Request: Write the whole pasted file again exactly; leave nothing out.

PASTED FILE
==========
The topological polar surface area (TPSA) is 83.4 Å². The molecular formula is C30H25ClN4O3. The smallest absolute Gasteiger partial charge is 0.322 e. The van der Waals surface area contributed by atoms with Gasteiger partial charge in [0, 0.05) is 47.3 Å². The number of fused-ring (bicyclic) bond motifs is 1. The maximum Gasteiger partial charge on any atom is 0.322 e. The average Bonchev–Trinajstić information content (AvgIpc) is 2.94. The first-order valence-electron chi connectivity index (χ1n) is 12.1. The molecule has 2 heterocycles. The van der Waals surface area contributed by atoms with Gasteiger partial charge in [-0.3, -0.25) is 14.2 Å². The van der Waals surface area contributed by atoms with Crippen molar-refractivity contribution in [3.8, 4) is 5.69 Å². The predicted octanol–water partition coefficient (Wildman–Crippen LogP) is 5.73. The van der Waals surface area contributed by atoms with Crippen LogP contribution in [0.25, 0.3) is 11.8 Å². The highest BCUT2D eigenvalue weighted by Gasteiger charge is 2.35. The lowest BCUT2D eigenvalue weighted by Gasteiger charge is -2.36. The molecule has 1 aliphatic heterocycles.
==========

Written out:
The topological polar surface area (TPSA) is 83.4 Å². The molecular formula is C30H25ClN4O3. The smallest absolute Gasteiger partial charge is 0.322 e. The van der Waals surface area contributed by atoms with Gasteiger partial charge in [0, 0.05) is 47.3 Å². The number of fused-ring (bicyclic) bond motifs is 1. The maximum Gasteiger partial charge on any atom is 0.322 e. The average Bonchev–Trinajstić information content (AvgIpc) is 2.94. The first-order valence-electron chi connectivity index (χ1n) is 12.1. The molecule has 2 heterocycles. The van der Waals surface area contributed by atoms with Gasteiger partial charge in [-0.3, -0.25) is 14.2 Å². The van der Waals surface area contributed by atoms with Crippen molar-refractivity contribution in [3.8, 4) is 5.69 Å². The predicted octanol–water partition coefficient (Wildman–Crippen LogP) is 5.73. The van der Waals surface area contributed by atoms with Crippen LogP contribution in [0.25, 0.3) is 11.8 Å². The highest BCUT2D eigenvalue weighted by Gasteiger charge is 2.35. The lowest BCUT2D eigenvalue weighted by Gasteiger charge is -2.36. The molecule has 1 aliphatic heterocycles.